Especially in light of the reaction to the Brown documentary, I chose a "real-world" problem for the Summer semester, a problem posed squarely at the intersection of law and race. Philadelphia has a long, troubled history of allegations that the police force is insensitive to the civil rights of its citizens. In 1970, actions were brought in the Philadelphia Federal Court, in which various citizens and groups alleged that then Mayor Frank Rizzo's Police Department had engaged in a "pervasive pattern of illegal and unconstitutional treatment [that] was said to be directed against minority citizens in particular." (27) In 1973, after two trials, the District Court required the police "to submit to [the District] Court for its approval a comprehensive program for improving the handling of citizen complaints alleging police misconduct." (28) The Third Circuit "upholding the District Court's finding that the existing procedures for handling citizen complaints were 'inadequate,' affirmed the District Court's choice of equitable relief." (29) A divided Supreme Court reversed on grounds of federalism and "concerns respecting existence of a "live controversy." (30) The problems giving rise to underlying the litigation remained, however, and were debated in Philadelphia political campaigns for decades. (31)

In 2010, a citizen class action suit was brought in Philadelphia Federal Court against the City, the Police Commissioner, and various officers, challenging the Police Department's "stop and frisk" policy. The defendants alleged, inter alia, as follows:
   The defendants have implemented and enforced a police and practice
   of stops, frisks, searches and detentions of persons, including
   plaintiffs, without probable cause and reasonable suspicion as
   required by the Fourth Amendment.

   The stops, frisks, searches and detentions by the Philadelphia
   Police Department officers are often based on constitutionally
   impermissible considerations of race and/or national origin in
   violate of the Equal Protection clause of the Fourteenth Amendment.
   The victims of such racial and/or national profiling are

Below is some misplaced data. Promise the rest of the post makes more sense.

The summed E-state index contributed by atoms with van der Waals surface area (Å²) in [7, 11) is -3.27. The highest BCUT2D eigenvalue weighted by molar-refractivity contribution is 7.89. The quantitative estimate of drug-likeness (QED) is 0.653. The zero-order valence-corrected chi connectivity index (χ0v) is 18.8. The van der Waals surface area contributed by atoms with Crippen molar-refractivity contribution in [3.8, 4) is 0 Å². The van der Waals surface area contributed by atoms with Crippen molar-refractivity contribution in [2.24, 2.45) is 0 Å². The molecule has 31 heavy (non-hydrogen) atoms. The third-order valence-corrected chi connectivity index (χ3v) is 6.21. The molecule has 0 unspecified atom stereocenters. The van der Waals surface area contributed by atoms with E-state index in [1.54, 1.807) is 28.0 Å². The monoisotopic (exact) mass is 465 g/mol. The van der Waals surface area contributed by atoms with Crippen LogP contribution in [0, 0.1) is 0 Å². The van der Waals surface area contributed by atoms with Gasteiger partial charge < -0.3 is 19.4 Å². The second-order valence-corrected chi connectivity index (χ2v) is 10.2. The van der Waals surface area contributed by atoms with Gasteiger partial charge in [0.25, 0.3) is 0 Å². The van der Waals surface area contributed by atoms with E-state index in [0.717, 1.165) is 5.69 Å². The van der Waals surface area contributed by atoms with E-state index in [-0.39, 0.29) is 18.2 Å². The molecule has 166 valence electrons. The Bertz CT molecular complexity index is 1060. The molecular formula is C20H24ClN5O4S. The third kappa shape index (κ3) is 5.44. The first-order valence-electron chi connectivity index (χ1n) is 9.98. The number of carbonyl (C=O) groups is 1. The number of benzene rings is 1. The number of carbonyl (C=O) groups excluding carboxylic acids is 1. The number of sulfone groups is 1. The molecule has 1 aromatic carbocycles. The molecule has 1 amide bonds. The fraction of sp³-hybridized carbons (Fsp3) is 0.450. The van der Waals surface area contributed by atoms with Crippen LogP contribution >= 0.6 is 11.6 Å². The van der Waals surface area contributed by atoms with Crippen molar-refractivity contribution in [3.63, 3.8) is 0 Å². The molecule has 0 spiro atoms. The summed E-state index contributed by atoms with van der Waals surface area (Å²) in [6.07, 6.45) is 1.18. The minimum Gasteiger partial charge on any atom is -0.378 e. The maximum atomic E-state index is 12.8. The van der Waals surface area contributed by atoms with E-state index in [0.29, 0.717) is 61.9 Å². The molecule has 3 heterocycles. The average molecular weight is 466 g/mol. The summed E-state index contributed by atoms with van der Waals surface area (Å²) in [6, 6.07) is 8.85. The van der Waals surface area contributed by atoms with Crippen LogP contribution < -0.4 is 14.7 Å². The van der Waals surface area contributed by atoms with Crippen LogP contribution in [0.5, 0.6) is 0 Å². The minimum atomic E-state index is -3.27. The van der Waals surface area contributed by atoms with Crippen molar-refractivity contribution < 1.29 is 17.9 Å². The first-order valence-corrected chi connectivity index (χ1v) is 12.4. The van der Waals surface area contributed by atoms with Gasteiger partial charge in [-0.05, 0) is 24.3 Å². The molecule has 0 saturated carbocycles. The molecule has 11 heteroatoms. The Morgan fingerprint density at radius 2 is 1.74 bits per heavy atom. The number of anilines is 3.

principally Black and Latino men. (32)

The case was subsequently settled with the entry of a consent decree requiring inter alia, the appointment of a Police Monitor (Joanne Epps, the then Dean of the Temple Law School) and the reformation of the "stop and frisk" policy.

Philadelphia's "stop and frisk" policy was based on Chief Justice Warren's opinion in Terry v. Ohio. (33) There, the Supreme Court held that, for their own safety, police could, on less than probably cause, pat down, ("stop and frisk") an individual whose behavior is "suspicious." (34) The decision has spawned a wealth of case law and scholarship focused on whether Terry created a Fourth Amendment loophole that would allow race-based stops. (35)

U.S. v. Thomas Smith

Drawing on this troubling history of race relations and law enforcement in Philadelphia thus seemed the ideal way to lead students into thick reasoning. Throughout the semester of this pilot Summer Program, students worked on a seemingly simple search and seizure problem. The facts as found by the Court may be paraphrased as follows:

Thomas Smith, who is African American, stands at 9:30 outside "Norm's" bar in a "high crime" Philadelphia neighborhood with three Caucasian men. As they pass in their marked patrol car, police--who had received numerous citizen complaints of gun and drug crime outside the bar--order the four to disperse. The three Caucasians immediately run in different directions, one apparently holding something dark in his hand. The police do not pursue any of the three, but drive on, returning 10 minutes later to see Smith still standing outside the bar. As the police stop and get out of their patrol car, Smith begins to run, holding something in his waistband with both hands. With police in close pursuit, Smith continues to run for blocks, disregarding their repeated commands to halt. After hurtling a fence, Smith surrenders to the police, then throws a handgun to the ground, saying "Ok, you got me." Smith is federally charged with possession of a firearm by a convicted felon. 18 U.S.C. [section]922(g)(1), 924(e)